Bengali ‘anti-novelist’ Subimal Misra no more
Bengali author Subimal Misra, 80, breathed his last at 4:50 AM on Wednesday.
Lauded as the "anti-establishment" Bengali writer, Misra, born in 1943, went on to be influenced by the cinematic works of Sergei Eisenstein, Jean-Luc Godard and Ritwik Ghatak, as well as the literature of James Joyce, Jean-Paul Sartre, Kathy Acker, Samuel Beckett and Kurt Vonnegut.
He incorporated the language of film in his writing, penning his first short story collection, Haran Majhi's Bou'er Mora or Shonar Gandhi Murti, in 1967. The text was translated to English by V Ramaswamy. Thirty volumes of novels, short stories, a play, and essays would follow. He started out with and wrote exclusively for little magazines, keeping his writing away from commercial magazines and newspapers.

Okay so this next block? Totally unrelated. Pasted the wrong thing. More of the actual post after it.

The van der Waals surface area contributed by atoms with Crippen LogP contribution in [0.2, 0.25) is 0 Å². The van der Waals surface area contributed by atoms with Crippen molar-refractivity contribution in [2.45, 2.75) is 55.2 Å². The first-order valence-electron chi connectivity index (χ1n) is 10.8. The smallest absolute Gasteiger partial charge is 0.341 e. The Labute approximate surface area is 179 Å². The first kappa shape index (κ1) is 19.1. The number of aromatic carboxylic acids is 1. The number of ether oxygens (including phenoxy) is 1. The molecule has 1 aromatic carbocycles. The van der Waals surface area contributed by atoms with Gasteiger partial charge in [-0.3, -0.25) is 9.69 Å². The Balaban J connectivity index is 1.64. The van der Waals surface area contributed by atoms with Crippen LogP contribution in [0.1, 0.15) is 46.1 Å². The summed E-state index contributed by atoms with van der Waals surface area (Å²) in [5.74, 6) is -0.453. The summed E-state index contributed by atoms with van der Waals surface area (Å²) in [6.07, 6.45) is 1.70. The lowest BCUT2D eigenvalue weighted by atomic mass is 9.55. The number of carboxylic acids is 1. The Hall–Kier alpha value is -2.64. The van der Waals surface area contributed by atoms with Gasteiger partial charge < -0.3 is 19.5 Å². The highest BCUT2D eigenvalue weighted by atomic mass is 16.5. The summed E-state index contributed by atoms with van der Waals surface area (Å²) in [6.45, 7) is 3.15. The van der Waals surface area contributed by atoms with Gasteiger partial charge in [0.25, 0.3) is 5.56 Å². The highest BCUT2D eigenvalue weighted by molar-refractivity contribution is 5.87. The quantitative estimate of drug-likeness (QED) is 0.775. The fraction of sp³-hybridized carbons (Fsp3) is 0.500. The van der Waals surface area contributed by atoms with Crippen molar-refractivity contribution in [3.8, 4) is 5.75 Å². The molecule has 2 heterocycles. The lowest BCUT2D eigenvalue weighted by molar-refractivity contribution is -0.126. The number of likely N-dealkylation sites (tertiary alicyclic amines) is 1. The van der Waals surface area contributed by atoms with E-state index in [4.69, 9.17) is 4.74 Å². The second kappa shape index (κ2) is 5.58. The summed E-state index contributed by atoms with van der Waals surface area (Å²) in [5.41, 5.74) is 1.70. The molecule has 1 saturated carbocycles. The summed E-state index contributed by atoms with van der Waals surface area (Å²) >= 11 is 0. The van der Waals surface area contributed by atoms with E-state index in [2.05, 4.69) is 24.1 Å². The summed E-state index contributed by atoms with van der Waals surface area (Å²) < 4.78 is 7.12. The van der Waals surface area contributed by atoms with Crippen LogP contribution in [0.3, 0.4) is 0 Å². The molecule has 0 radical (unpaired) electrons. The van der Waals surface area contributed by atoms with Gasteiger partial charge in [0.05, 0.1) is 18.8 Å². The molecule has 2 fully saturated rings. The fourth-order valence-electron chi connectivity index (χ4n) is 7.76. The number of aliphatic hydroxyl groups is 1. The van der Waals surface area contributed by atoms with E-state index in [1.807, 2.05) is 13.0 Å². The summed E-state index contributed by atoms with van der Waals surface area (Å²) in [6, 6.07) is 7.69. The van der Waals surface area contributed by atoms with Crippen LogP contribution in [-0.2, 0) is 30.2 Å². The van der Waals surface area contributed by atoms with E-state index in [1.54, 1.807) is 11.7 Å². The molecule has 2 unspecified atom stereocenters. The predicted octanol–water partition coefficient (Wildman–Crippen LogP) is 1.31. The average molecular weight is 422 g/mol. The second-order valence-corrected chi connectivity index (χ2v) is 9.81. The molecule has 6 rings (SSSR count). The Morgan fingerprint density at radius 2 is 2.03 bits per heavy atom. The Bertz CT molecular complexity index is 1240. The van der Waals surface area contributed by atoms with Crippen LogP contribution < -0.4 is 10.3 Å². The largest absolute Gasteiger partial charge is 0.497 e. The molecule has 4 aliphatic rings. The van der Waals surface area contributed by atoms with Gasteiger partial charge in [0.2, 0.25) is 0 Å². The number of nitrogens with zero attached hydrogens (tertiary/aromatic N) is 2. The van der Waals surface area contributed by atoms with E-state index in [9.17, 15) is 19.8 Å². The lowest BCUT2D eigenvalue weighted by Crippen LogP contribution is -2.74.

Misra believed in upending the structure and purpose of the modern novel. As in his book, This Could Have Become Ramayan Chamar's Tale: Two Anti-Novels, translated from the Bangla by V Ramaswamy, the humans and their stories are pushed to the sidelines. Social structures become the main characters as they repeatedly interrupt the people portrayed in the book.
The author had been suffering from heart disease for a long time.